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Coming from a Symbian background, I'm somewhat concerned about the seeming lack of error handling in Cocoa. Cocoa has many methods that, as far as I can see, have no error reporting and yet could fail.

Eg How come NSMutableString appendString has a void return type and doesn't throw exceptions (at least the documentation doesn't mention any)? Surely if I append a long enough string then theoretically I could run out of memory. Is it paranoid of me to check the length of the NSMutableString before and after appending to verify that the append worked?

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Unfortunately, Breton, your advice fails to elucidate anything – David Jacobson Aug 13 '09 at 13:51
up vote 5 down vote accepted

My test is on Mac OS X and I imagine you're talking about the iPhone platform.

The thing is I fail to see how returning an error from the appendString method would help since the platform is at that point in such a state that it can't satisfy malloc requests for your process.

To get around the problem you can probably malloc your own address space and use this process managed memory as storage for your strings. I think Carbon's CFString (toll free bridged to NSString) allows you to use your own memory allocator.

#import <Foundation/Foundation.h>

int main (int argc, const char * argv[]) 
    NSAutoreleasePool * pool = [NSAutoreleasePool new];
    NSMutableString * m = [NSMutableString stringWithCapacity:100000];

    int i;
    	[m appendString:@"ABCDE..."]; //1400 characters long
    [pool release];

cd:tmp diciu$ ./a.out 
a.out(2216) malloc: *** mmap(size=1220067328) failed (error code=12)
*** error: can't allocate region
*** set a breakpoint in malloc_error_break to debug
2009-08-13 16:45:44.163 a.out[2216:10b] *** Terminating app due to uncaught exception     'NSMallocException', reason: 'Out of memory. We suggest restarting the application. If you     have an unsaved document, create a backup copy in Finder, then try to save.'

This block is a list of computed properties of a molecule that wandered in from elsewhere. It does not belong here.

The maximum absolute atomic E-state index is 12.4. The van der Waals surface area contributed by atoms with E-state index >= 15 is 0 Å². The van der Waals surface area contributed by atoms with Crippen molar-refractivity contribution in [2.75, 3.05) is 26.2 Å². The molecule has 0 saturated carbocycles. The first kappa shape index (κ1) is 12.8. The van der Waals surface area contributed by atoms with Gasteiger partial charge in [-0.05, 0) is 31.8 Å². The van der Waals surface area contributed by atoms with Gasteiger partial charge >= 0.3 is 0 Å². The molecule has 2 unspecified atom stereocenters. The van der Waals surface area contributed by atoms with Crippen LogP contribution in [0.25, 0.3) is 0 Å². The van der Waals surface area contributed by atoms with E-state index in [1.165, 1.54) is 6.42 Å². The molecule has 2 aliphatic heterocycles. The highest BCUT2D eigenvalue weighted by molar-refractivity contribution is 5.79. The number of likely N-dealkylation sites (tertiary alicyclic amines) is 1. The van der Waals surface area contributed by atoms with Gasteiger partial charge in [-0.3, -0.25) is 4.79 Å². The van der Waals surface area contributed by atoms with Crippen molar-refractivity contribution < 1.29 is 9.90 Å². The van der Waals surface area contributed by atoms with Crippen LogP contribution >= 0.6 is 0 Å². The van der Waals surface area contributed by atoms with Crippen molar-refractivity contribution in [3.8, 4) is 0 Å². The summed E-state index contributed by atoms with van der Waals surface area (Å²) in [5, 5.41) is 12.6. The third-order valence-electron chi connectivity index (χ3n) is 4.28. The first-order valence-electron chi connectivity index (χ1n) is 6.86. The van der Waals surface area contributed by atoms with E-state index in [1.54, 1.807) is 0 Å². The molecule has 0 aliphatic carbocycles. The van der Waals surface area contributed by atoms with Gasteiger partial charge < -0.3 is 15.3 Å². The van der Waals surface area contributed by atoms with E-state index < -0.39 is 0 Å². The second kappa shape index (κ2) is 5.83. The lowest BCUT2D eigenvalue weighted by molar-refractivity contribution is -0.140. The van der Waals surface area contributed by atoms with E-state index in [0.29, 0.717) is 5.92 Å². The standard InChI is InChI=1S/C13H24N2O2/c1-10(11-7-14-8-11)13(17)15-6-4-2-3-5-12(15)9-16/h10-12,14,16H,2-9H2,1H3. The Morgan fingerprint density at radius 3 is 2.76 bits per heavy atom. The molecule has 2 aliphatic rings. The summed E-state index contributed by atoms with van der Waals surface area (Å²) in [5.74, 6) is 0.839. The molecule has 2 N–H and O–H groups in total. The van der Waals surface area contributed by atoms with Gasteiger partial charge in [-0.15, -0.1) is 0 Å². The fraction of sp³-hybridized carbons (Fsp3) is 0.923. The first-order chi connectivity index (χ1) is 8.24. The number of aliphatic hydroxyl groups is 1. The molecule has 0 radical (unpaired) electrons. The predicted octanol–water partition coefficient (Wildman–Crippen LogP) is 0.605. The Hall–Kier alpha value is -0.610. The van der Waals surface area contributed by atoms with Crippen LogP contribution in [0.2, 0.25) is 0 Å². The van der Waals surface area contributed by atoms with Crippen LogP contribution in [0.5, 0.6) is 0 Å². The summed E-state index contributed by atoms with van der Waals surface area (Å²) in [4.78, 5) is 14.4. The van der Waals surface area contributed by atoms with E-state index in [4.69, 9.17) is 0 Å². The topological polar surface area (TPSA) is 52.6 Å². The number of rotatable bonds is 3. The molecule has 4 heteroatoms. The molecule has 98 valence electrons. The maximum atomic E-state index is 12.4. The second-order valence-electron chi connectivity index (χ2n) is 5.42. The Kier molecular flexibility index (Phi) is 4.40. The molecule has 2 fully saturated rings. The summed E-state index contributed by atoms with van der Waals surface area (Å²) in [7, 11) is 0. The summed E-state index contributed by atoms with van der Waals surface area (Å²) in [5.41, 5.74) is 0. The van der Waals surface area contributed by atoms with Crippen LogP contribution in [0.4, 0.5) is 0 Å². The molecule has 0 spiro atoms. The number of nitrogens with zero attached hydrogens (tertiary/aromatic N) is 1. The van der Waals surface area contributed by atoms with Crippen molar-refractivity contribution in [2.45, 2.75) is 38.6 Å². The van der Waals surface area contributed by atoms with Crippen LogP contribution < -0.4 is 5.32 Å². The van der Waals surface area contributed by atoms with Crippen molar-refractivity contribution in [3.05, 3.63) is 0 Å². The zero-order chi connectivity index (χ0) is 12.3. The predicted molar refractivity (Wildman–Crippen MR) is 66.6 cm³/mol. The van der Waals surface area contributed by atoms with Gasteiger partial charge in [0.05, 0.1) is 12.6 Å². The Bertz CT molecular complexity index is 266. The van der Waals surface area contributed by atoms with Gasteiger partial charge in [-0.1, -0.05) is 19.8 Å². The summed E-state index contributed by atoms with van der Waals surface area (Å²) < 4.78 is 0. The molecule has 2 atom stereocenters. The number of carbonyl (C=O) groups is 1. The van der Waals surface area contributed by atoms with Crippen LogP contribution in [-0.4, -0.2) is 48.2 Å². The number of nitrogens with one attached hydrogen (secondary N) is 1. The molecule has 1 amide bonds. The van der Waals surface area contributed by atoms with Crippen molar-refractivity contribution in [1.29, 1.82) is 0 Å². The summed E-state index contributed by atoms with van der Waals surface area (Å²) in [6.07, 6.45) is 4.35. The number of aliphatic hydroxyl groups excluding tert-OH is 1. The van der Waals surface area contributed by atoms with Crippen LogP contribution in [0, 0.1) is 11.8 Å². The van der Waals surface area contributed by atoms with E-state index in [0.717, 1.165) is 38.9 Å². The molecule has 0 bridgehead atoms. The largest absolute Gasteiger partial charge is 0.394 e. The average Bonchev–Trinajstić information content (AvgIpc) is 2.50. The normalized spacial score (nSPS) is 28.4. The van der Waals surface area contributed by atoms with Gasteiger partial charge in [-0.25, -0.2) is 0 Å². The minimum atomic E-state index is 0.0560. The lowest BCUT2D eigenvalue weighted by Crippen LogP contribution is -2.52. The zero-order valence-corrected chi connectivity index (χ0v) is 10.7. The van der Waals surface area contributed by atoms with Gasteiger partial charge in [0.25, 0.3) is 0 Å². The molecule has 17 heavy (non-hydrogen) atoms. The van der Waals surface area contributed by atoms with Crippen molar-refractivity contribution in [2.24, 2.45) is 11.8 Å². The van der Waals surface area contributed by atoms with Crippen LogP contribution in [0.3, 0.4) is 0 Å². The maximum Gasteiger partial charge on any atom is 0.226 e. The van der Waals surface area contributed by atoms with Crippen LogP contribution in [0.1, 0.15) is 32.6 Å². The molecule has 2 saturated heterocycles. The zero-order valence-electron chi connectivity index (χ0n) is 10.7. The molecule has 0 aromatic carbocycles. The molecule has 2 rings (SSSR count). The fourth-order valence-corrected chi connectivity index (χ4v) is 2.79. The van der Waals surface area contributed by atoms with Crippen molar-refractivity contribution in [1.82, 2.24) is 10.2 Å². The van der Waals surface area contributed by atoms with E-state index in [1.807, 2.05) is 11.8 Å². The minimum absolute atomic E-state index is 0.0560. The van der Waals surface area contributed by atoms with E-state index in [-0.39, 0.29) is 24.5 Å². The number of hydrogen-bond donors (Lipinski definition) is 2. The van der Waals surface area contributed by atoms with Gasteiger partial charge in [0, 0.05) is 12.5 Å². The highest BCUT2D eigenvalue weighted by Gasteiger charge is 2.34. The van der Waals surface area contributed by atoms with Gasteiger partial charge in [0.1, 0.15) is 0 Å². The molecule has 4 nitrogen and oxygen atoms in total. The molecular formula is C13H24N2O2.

2009-08-13 16:45:44.165 a.out[2216:10b] Stack: (
Trace/BPT trap
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Thank you, diciu, for putting me on the right track. Apparently, an exception is thrown. I'll write up the answer. – David Jacobson Aug 13 '09 at 15:43
Unfortunately, things are not so simple for iPhone. I used @trap and @catch around code similar to yours, and in the emulator I caught an (obsolete!) NSMallocException. Unfortunately, when debugging on the device I get: <pre> Program received signal: “0”. warning: check_safe_call: could not restore current frame </pre> – David Jacobson Aug 13 '09 at 16:14
If your application is really likely to run into memory issues you should prolly manage memory on your own. You can then call stuff that writes in your memory storage only if there's room for it. In real life I don't think you ever need to worry about appendString failing because of memory exhaustion. – diciu Aug 13 '09 at 19:28
Thanks for all your help, diciu. – David Jacobson Aug 18 '09 at 12:51

I modified diciu's code testing NSMutableString appendString to fail quicker and to try to catch any exceptions. Here is the core section:

    NSMutableString * m = [[NSMutableString alloc] initWithCapacity:1000];
    NSMutableString * n = [[NSMutableString alloc] initWithCapacity:1000];
    @try {
        [m appendString:@"1234567890"];
        [n appendString:m];
        int i;
        for(i=0;i<100;i++) {
            [m appendString:n];
            [n appendString:m];
    @catch (id exception) {
//    @catch (NSException *exception) {
//        NSLog(@"!!Exception: %@", [exception name]);
//    }
    @finally {
        [m release];
        [n release];

I tested on various platforms:

Mac OS X 10.5.8 & Xcode 3.1.3 iPhone 3.0 Emulator: An exception thrown (NSException, with name NSMallocException). This is good news but strange since NSMallocException is supposedly obsolete.

iPhone 3.0.1: the app crashes.

The bad news is that for the iPhone it seems like there is no way to catch this error.

The good news is that there is no point defensively programming, since the whole application blows up anyway!

I hope someone has a better answer than this.

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For what it's worth on 10.5.8 i386 4Gb RAM the code above does not hang, it throws an exception (out of memory). – diciu Aug 13 '09 at 19:34
Thanks diciu; you are more patient than me. When I tested I didn't wait around long enough to catch the exception. I'll fix my text above. – David Jacobson Aug 16 '09 at 8:39

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